Cell Free Tumour DNA Testing for Early Detection of Cancer – A Potential Future Tool.

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Cell Free Tumour DNA Testing for Early Detection of Cancer – A Potential Future Tool.

J Intern Med. 2019 Mar 12;:

Authors: Barbany G, Arthur C, Liedén A, Nordenskjöld M, Rosenquist R, Tesi B, Wallander K, Tham E

In recent years, detection of cell free tumour DNA (ctDNA) or liquid biopsy has emerged as an attractive non-invasive methodology to detect cancer-specific genetic aberrations in plasma, and numerous studies have reported on the feasibility of ctDNA in advanced cancer. In particular, ctDNA assays can capture a more ‘global’ portrait of tumour heterogeneity, monitor therapy response and lead to early detection of resistance mutations. More recently, ctDNA analysis has also been proposed as a promising future tool for detection of early cancer and/or cancer screening. As the average proportion of mutated DNA in plasma is very low (0.4% even in advanced cancer), exceedingly sensitive techniques need to be developed. In addition, as tumours are genetically heterogeneous, any screening test needs to assay multiple genetic targets in order to increase the chances of detection. Further research on the genetic progression from normal to cancer cells and their release of ctDNA is imperative in order to avoid over-treating benign/indolent lesions, causing more harm than good by early diagnosis. More knowledge on the sources and elimination of cell-free DNA will enable better interpretation in older individuals and those with co-morbidities. In addition, as white blood cells are the major source of cell free DNA in plasma, it is important to distinguish acquired mutations in leukocytes (benign clonal haematopoiesis) from an upcoming haematological malignancy or other cancer. In conclusion, although many studies report encouraging results, further technical development and larger studies are warranted before applying ctDNA analysis for early cancer detection in the clinic. This article is protected by copyright. All rights reserved.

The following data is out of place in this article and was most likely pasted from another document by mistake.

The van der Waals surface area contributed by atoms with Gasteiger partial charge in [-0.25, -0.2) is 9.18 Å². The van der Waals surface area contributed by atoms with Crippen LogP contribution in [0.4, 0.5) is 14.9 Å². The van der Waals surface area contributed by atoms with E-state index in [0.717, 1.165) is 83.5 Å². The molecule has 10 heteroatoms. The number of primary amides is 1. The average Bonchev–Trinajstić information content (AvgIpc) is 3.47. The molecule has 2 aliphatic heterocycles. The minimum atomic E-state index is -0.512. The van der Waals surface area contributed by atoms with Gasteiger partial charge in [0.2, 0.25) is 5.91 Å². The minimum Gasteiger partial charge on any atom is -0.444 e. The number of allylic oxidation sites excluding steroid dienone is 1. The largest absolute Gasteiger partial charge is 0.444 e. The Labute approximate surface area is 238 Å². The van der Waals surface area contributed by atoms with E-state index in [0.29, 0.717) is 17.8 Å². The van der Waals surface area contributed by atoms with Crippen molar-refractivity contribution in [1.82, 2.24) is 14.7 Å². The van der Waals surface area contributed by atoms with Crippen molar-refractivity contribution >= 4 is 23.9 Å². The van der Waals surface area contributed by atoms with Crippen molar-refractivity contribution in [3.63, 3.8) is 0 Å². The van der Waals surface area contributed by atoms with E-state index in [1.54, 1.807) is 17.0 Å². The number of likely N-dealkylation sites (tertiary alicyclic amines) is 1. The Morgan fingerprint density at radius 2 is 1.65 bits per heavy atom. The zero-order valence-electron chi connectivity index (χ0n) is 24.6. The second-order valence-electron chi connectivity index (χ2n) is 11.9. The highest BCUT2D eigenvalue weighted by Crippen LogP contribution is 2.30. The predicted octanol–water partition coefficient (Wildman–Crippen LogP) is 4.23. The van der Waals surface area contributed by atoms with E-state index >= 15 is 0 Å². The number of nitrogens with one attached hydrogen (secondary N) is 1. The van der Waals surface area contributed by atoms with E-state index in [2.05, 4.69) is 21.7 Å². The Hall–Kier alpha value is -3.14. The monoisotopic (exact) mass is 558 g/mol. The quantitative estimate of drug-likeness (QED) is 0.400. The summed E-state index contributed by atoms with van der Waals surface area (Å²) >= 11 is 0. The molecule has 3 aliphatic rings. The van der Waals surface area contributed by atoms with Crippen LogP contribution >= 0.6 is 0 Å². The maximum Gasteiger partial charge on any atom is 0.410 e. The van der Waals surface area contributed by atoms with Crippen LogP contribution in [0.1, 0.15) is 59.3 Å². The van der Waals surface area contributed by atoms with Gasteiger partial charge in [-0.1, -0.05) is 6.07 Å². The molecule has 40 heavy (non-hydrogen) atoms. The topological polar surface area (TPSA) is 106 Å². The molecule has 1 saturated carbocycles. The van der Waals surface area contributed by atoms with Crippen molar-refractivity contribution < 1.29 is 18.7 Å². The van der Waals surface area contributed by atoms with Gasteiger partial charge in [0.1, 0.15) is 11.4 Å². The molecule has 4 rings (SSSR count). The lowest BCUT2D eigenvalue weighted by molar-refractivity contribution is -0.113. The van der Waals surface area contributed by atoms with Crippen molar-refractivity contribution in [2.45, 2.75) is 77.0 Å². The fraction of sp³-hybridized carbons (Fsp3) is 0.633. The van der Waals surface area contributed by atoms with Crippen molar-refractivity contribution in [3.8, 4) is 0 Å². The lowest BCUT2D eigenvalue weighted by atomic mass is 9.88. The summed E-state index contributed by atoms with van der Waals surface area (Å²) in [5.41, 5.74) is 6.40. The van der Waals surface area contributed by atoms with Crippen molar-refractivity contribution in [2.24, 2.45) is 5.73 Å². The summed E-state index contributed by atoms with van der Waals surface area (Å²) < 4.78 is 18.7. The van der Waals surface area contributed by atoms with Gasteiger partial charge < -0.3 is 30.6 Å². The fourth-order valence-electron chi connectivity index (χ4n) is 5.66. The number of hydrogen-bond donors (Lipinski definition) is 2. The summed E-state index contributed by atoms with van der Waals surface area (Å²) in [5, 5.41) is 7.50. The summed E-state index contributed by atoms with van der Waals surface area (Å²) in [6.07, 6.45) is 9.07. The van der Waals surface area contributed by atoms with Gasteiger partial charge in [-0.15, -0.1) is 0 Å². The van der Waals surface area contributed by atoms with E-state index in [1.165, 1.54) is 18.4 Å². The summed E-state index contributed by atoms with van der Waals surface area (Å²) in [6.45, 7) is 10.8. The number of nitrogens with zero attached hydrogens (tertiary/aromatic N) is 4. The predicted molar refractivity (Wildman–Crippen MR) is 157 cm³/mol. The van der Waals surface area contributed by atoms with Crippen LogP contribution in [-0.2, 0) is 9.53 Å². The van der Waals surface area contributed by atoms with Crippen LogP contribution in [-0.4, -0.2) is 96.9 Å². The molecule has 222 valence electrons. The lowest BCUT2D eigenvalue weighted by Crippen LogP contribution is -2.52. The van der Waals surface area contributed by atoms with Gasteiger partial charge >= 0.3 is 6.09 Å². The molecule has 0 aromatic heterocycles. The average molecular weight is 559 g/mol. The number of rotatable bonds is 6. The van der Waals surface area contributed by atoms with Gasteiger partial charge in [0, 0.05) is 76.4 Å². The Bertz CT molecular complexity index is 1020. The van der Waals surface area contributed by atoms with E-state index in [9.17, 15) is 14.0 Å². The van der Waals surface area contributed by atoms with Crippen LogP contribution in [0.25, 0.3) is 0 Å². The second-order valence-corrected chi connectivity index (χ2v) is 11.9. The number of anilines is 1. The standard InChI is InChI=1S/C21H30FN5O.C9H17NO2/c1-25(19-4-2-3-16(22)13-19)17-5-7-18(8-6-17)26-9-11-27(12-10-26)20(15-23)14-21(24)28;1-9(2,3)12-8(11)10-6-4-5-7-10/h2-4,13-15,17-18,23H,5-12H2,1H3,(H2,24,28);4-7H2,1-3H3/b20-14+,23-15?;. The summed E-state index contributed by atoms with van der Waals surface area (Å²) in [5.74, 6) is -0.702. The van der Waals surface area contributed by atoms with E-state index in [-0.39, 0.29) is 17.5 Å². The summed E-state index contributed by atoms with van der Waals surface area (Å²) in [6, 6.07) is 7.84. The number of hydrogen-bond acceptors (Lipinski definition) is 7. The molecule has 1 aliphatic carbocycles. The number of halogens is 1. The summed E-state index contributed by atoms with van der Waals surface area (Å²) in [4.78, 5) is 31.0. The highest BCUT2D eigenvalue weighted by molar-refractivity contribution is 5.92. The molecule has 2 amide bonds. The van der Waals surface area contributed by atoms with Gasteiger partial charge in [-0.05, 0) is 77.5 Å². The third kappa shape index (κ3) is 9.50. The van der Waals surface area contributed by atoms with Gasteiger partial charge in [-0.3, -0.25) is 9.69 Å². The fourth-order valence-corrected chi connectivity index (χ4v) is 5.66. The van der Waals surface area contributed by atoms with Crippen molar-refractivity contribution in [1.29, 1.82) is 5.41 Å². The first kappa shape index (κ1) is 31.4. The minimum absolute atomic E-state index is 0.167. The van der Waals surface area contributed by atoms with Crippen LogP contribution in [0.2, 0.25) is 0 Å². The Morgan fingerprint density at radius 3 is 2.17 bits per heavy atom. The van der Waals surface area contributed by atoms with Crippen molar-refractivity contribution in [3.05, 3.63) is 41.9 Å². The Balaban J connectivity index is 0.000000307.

PMID: 30861222 [PubMed – as supplied by publisher]